I received an email from an audience member asking why we were producing The Marriage of Figaro in English. This is a legitimate question and I take for granted if one person is asking, there are another hundred silently wondering the same thing.
The fact is, Opera Atelier has always produced comedy in English whenever possible. I firmly believe that comedy moves at a different pace than tragedy. There is less time for the audience to reflect on what is being said, rather the audience is drawn in to rapid-fire dialogue, particularly in eighteenth century scenarios. Revelations (such as Figaro discovering Marcellina is his mother) are instantaneous, word games involving sexual innuendo occur frequently and punch lines race by as fast as the actors can deliver them.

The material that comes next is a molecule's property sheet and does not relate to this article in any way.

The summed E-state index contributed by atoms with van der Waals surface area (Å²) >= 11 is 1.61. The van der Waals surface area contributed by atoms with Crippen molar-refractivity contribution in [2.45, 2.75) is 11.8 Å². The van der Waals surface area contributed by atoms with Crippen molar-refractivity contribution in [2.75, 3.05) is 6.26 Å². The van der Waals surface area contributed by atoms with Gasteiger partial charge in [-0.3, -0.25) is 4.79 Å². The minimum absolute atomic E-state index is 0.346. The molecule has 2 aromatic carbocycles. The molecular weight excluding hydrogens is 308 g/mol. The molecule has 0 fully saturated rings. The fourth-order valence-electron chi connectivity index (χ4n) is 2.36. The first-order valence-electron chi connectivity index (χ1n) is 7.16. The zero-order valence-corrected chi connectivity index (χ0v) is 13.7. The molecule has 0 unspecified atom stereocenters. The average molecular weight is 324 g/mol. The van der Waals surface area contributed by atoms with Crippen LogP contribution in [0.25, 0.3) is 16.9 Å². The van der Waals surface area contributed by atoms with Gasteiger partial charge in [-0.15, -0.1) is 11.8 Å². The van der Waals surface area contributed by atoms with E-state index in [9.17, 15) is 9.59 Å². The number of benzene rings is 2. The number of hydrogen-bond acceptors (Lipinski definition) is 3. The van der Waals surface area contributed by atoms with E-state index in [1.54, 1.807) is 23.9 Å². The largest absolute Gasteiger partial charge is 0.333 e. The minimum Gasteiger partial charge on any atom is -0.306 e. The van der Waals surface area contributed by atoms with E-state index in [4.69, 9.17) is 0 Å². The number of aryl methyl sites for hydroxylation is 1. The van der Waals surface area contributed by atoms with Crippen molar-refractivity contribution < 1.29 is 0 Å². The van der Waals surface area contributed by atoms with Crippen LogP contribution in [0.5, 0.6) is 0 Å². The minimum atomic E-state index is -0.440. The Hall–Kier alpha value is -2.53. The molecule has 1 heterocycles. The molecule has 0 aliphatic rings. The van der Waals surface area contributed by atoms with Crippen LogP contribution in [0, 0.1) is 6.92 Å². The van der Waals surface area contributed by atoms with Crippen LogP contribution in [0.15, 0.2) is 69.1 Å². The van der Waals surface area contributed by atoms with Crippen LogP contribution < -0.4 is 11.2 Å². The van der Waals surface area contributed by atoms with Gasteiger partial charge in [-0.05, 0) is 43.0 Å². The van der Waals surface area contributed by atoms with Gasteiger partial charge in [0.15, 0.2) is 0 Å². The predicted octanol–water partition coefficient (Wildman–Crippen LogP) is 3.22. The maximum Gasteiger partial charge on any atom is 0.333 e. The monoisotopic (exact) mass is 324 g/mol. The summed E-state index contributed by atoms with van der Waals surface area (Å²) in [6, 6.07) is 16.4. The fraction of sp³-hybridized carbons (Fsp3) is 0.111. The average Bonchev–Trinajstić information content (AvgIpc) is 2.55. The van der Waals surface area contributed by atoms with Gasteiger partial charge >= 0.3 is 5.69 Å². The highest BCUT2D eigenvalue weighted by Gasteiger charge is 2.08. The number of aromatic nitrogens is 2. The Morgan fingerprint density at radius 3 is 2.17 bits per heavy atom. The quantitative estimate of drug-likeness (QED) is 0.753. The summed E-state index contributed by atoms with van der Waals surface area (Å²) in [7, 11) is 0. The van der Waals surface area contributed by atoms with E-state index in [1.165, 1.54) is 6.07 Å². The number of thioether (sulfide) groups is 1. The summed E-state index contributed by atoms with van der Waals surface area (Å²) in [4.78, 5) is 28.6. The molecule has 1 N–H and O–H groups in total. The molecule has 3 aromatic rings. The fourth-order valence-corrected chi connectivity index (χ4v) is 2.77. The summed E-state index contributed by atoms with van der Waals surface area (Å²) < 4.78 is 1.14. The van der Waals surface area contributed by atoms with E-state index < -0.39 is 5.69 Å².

When we are forced to rely on surtitles during comic performances the audience is frequently ahead or behind the actor’s delivery. It is simply impossible for the surtitle operator to stay in perfect sync with the actors’ recitative. As a result, the actors on stage are left dealing with laughter occurring before a punch line is delivered or long after it hit its mark! The actor’s comic timing and spontaneity are compromised when the audience is reacting to the written text rather than to the actor’s delivery.
Translation was the order of the day in the eighteenth century. All of Mozart’s operas were translated into multiple languages so that they could be enjoyed by the extremely demanding and discriminating audiences of his day. What with expert translators such as Jeremy Sams at our disposal, we are happy to do the same.
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